Genuine political representation can’t be bought — but an illusion of respectable democracy is for sale with a surprisingly low price tag in Europe, according to The Caviar Connection, which screens at the Copenhagen International Documentary Festival and shows how corruption at the highest levels in the Caucasus is hushed up on the global stage.
The film is directed by Benoit Bringer, who was part of the International Consortium of Investigative Journalists awarded a Pulitzer Prize in 2017 for work on the Panama Papers leak. «Caviar diplomacy» is the term used for the strategy by which Azerbaijan’s President Ilham Aliyev, who has ruled for almost two decades and heads an authoritarian regime run like a family dynasty, is able to shore up his hold on power. He has harnessed the nation’s oil wealth to invest in prestige abroad and avoid foreign sanctions, paying mammoth sums for stars like Lady Gaga and Jennifer Lopez to perform there, and influencing political players with expensive, luxury gifts, and, most brazenly, monetary bribes in the form of bank transfers. These associations serve to legitimise the regime in the face of its dismal record on human rights, its repression of dissent, and its incarceration of political prisoners. The brutal human consequences for those who do speak up are underscored in the film, as it sets out the experiences of several journalists from the former Soviet nation, who do their jobs at great risk to their own lives and safety, suffering reprisals and dirty set-ups to destroy their reputations.
Khadija Ismayilova, an investigative journalist and radio host reporting on financial corruption among the ruling elite in Azerbaijan and their offshore assets, features prominently in the film. She was subjected to a blackmailing campaign after hidden cameras were installed in her home, and footage of her and her boyfriend engaged in sexual activity was recorded, which was then used to threaten her with public humiliation. She did not give in to the threats, instead of taking to Facebook to detail what had occurred. The footage was then uploaded online — a smear campaign with a particularly serious potential for damage in such a conservative society in regard to women’s freedoms. The government denied orchestrating the aggressive plot to shame her — an ordeal she said caused her «total emotional devastation». Charges of embezzlement and tax evasion, widely seen as trumped-up and politically motivated, resulted in her imprisonment in 2015 and subsequent release on probation, leaving her blocked from travel. Emin Huseynov, a journalist who was seriously beaten in police custody after reporting on crackdowns by authorities on peaceful protesters and who eventually fled the country to live in exile in Switzerland, where he runs the Institute for Reporters’ Freedom and Safety to protect at-risk journalists in Azerbaijan, also features.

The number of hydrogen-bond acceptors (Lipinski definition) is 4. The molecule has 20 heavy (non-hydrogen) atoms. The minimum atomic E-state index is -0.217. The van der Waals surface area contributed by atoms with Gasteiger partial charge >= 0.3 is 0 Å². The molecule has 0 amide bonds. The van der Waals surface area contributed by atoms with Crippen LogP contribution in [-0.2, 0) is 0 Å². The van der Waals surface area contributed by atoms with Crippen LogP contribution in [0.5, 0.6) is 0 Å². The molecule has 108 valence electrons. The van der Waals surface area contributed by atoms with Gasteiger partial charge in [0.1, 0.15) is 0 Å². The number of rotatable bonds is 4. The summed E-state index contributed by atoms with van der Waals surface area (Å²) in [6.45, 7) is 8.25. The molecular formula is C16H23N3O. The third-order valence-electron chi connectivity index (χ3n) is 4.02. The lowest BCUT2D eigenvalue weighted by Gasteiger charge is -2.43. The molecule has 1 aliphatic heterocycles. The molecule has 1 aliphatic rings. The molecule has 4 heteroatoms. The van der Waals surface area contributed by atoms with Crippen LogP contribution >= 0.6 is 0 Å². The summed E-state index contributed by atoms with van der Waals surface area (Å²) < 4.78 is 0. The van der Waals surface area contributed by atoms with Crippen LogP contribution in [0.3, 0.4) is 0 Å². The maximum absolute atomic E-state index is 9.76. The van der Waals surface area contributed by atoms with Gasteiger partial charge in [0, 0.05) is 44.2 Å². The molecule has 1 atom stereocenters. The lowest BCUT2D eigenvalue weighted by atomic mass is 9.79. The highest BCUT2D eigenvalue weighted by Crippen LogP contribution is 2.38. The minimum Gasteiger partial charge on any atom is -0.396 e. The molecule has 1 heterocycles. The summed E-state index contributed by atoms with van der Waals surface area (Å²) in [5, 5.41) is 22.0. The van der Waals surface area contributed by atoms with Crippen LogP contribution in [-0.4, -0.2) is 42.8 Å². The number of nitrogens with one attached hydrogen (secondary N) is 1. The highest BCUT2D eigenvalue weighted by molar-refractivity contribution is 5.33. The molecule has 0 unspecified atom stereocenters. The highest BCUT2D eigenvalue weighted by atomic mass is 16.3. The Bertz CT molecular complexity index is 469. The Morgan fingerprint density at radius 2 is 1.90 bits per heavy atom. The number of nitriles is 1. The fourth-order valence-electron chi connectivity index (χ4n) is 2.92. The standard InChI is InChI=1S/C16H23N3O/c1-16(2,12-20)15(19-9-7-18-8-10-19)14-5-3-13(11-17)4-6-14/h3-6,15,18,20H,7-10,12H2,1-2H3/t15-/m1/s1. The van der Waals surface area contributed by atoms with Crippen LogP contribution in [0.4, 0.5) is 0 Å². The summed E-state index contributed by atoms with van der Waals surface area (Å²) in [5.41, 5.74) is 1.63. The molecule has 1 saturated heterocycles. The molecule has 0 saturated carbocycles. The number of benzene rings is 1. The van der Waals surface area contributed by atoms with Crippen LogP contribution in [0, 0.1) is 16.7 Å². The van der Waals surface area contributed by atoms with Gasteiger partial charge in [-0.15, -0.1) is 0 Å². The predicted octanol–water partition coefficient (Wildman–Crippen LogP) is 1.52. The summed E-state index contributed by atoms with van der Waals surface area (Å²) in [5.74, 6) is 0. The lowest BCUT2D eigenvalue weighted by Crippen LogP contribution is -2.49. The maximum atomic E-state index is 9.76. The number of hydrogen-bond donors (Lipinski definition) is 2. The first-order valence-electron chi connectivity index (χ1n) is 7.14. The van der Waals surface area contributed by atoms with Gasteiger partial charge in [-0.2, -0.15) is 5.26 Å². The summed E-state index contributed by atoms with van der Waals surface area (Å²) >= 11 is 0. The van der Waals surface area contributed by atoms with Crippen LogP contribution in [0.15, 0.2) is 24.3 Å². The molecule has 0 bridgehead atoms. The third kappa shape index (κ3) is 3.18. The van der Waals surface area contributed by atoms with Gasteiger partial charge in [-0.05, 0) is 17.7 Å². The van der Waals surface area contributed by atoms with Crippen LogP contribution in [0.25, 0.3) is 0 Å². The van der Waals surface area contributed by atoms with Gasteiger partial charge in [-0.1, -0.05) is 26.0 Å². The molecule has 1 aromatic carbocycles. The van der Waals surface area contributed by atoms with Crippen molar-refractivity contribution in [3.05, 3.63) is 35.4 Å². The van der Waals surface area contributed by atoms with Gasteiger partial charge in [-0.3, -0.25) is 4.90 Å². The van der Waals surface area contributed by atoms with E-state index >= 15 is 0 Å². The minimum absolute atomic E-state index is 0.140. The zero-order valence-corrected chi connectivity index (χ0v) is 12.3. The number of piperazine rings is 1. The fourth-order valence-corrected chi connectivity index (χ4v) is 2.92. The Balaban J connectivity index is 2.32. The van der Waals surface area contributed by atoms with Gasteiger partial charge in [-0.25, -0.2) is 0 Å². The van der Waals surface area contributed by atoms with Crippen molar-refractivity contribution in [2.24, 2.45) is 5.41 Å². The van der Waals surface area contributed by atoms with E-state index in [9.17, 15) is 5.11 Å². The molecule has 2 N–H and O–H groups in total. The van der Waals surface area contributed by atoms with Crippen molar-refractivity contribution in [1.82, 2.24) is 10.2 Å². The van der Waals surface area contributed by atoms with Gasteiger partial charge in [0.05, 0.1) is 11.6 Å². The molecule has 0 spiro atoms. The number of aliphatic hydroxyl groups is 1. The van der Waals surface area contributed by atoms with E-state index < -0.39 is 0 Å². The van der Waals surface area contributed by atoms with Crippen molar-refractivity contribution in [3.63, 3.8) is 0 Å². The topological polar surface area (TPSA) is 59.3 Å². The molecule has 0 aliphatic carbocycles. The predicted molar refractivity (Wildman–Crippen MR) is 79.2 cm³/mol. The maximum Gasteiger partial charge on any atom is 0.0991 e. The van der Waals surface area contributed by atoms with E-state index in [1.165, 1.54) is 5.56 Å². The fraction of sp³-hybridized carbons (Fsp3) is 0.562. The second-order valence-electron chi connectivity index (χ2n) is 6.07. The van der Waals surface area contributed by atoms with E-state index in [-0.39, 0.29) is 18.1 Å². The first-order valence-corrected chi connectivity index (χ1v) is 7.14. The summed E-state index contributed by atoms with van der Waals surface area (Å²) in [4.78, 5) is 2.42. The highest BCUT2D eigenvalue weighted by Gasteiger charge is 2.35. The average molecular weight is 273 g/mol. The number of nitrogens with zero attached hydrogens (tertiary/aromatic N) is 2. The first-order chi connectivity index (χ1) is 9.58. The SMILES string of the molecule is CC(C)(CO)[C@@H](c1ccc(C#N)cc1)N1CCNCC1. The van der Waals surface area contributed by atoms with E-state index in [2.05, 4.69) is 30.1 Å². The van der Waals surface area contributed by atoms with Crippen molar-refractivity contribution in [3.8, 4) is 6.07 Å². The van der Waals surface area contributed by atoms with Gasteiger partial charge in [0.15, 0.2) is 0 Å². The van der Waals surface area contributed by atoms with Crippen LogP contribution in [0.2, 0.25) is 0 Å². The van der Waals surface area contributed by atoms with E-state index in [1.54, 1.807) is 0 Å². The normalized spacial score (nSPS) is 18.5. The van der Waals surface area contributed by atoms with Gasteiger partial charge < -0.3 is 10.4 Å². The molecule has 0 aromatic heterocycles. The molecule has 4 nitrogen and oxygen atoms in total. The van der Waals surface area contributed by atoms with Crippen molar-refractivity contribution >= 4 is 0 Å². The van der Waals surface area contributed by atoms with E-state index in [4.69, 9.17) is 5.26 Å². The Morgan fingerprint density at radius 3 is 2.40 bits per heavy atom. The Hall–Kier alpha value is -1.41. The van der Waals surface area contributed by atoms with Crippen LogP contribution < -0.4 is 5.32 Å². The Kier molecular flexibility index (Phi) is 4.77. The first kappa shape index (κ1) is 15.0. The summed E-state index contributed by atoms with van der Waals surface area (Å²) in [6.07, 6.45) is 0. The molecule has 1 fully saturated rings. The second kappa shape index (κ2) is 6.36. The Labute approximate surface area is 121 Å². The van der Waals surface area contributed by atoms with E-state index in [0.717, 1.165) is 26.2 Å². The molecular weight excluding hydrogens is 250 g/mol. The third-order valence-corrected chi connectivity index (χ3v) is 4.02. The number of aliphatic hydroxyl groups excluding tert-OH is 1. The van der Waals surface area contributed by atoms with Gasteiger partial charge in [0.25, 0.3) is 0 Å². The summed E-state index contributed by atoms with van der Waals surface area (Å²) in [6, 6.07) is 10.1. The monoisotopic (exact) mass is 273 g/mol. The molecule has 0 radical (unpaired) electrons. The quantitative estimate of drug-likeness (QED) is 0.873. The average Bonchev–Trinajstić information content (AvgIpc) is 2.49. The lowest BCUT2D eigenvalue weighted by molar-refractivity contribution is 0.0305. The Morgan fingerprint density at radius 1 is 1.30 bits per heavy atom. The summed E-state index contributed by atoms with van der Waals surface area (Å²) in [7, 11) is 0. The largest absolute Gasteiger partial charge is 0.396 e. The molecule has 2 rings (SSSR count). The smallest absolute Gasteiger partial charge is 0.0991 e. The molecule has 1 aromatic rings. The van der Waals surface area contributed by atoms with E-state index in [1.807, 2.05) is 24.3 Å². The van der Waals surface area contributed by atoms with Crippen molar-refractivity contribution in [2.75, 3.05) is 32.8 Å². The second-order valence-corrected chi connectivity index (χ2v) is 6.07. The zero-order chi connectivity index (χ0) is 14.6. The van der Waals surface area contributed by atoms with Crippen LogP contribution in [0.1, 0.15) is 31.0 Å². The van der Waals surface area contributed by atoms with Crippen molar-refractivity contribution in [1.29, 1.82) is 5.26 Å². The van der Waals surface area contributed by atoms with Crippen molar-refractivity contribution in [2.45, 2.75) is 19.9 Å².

The Caviar Connection is ultimately concerned not so much with the dangers of journalists’ professions in Azerbaijan — which are great — but the mechanisms that allow them to be persecuted with relative impunity. And it is here that supposedly upstanding members of the Council of Europe (the body that defines the policies and political direction of the European Union) are revealed to be deeply, cynically complicit. The film details the crooked and underhand means by which the Strasser report, a controversial report prepared by German Social Democrat Christoph Strasser into the alleged eighty-five political prisoners being detained in Azerbaijan at the time, was voted down and rejected from consideration by the Council. Bribes to voters in a complex Azerbaijani money-laundering scheme, which also involved Italian representative Luca Volonte, ensured that Azerbaijan’s reputation was whitewashed and information kept quiet that could lead to the wider world recognising it as a dictatorship that abuses human rights to maintain its grip. The film contends that the vast trans-national corruption network, with Aliyev at its centre, was also able to influence election monitoring through bribes so that the ruler’s perceived popularity could be effectively rigged. German politician Eduard Lintner is heavily implicated, having received bank payments through money laundering in exchange for lobbying for the Azerbaijani government. He organised an election observation delegation for the presidential elections in 2013 that concluded that the elections met international standards, despite widespread ballot-box stuffing and other fraudulent irregularities having been witnessed (the accidental publishing of the supposed results before voting had even taken place did not help the Electoral Commission’s pretensions to integrity.)
Amid the various shady incidents and self-serving figures that appear in The Caviar Connection as all too willing to sell out any principles for the sake of a pay-out or two being slid into their pockets, a disturbing picture emerges. Whether or not those complicit in the west are a few bad apples, or represent, instead, European institutions that are rotten to the core, they show that it is the basic lure of easy money, as much as geopolitical interests, that threatens freedom of expression and dissent in the oil-rich Central Asia region’s shakiest democracies.